Like there’s no tomorrow: Unpacking consumer credit


The recent run-up in revolving debt combined with the much higher financing costs raises doubts about the ability of credit to continue to make up for the shortfall between modest real income growth and aspirational spending. Is there a way to feel better about the consumer credit situation?

How long can consumers brush off higher rates?

The economic story of the year so far is how hopes for lower interest rates have been dashed by a disruption in the trend decline in inflation. The gravity-defying power of consumer spending deserves a hearty share of the blame. Unbroken by the highest cost for consumer credit in decades, it is difficult to look at spending today and find indications of a consumer that is chastened by higher financing costs. But with pandemic-era savings now fully depleted, bridging the gap between aspirational spending and comparatively modest real income growth, consumers are running out of options. This report unpacks the latest data on consumer credit with a skeptical eye on the ability for consumers to keep borrowing.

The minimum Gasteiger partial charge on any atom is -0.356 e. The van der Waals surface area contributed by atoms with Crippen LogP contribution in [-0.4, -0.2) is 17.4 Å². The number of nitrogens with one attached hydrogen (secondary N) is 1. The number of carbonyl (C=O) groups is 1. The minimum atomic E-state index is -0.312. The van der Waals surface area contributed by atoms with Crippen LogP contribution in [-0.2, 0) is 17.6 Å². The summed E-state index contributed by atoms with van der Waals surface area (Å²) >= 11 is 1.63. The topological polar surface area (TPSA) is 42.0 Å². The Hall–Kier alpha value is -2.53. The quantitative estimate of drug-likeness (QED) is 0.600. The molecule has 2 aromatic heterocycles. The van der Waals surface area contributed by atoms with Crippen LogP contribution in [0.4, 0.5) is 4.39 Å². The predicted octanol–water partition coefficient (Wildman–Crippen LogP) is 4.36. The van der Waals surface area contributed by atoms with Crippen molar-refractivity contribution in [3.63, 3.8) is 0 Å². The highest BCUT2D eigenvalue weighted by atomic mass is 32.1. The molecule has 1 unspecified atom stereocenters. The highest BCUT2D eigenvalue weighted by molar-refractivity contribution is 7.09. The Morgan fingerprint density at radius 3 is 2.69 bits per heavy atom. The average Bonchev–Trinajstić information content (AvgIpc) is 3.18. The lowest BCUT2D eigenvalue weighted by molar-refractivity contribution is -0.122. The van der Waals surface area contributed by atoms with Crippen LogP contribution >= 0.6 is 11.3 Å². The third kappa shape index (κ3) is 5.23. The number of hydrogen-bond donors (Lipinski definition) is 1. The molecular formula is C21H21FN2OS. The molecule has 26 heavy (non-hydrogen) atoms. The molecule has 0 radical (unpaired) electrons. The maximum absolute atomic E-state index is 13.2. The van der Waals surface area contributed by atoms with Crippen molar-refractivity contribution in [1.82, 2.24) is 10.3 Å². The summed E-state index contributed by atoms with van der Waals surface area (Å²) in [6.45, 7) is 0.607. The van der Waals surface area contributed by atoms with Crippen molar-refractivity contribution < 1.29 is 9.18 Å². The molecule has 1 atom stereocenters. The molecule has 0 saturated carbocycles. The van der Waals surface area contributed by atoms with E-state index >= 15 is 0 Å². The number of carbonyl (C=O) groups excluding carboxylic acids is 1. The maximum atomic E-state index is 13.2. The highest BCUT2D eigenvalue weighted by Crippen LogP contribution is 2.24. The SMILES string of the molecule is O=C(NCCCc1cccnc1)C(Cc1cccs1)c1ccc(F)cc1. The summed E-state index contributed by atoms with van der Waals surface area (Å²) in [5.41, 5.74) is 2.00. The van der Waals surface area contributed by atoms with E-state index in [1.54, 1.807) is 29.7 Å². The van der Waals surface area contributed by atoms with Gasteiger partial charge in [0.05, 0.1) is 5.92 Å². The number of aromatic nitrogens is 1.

Spending and income, the broken relationship

On an inflation-adjusted basis, consumer spending tracked reasonably well with disposable income growth in the 20 years leading up to the pandemic. In overly simplistic terms, more income meant more spending. Things got turned upside down over the past four years (Figure 1). Beginning during the quarantine and early pandemic years the linkage between these series broke down. Initially income soared amid generous fiscal stimulus programs as spending was cut way back. Then inflation generally outpaced income growth as real disposable income cratered, yet spending roared ahead facilitated by stashed cash and easy access to relatively cheap credit.


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